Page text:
We generate electricity using the flow of water. That means that water levels and flows in the rivers, lakes and reservoirs around our dams and generators can rise and fall rapidly, and without warning.
Even if it appears to be safe at the time, approaching the inlet or outlet of a hydro generation plant is extremely dangerous — hydro plants turn on and off several times a day and move very large amounts of water.
You can ensure your visit or water activity is safe by respecting fences and warning signs at the sites and following simple safety rules.
How to stay safe around hydro facilities
People often use areas around our hydro facilities for a number of recreational activities, from swimming and boating to paddleboarding, hiking, fishing and camping. By obeying signs notifying you of dangers and by following some simple safety rules, your time visiting the great outdoor spaces can be enjoyable and free from harm.
Fishing Regulations prohibit fishing by any means within 23 metres of dams and control structures.
Please note these general tips for keeping safe around our hydro facilities:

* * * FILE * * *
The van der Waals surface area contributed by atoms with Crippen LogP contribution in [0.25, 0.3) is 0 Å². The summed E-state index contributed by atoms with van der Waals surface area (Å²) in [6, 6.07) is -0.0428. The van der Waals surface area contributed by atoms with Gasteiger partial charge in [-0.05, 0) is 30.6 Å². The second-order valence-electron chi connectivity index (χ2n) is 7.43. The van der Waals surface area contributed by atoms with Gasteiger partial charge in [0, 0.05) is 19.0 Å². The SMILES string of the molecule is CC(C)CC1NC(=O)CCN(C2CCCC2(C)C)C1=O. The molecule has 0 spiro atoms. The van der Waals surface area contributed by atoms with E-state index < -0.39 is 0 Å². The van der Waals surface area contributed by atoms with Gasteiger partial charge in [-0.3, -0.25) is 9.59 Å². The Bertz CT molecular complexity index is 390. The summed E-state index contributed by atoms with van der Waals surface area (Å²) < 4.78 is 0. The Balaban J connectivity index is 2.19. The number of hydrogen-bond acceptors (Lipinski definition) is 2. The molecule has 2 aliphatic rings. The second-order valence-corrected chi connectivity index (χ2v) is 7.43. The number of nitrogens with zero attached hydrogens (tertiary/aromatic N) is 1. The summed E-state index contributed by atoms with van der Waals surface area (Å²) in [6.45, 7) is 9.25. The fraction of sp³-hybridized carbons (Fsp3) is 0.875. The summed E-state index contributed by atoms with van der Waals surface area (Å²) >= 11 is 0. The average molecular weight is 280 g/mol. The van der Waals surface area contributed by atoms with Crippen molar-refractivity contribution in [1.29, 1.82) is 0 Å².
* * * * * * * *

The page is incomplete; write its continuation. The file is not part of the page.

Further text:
- Obey all warning signs and keep out of restricted areas.
- Stay outside of fenced areas, public safety booms and buoys.
- Stay clear of generating facilities including dams, powerhouses, power lines and all electrical equipment.
- Be aware that water levels and flows may change suddenly and without warning. Changing flow can turn a river that you are comfortable paddling into something well beyond your ability.
- A creek or river channel that is barely flowing in the morning can become a raging torrent later in the day — don’t be tempted to picnic on the rocks, and know the long-way back if you took a short-cut through the channel to get to a hiking trail.
- Stay on designated trails.
- Always supervise children and help them to learn how to keep safe.
- Obey the safety directions of all on-site hydro representatives and park wardens.
- Look before you leap. Hazards can be concealed under the surface of the water.
- Many of our reservoirs are cold enough that if you get wet, you could get hypothermia or be otherwise harmed by exposure.
- Boaters and watercraft users must practice safe boating at all times. Follow the guidelines and regulations set out by Transport Canada’s Office of Boating Safety.
In case of water related emergencies
Call 911 or the local RCMP detachment
If you need to report an emergency or safety issue with one of our TransAlta hydro facilities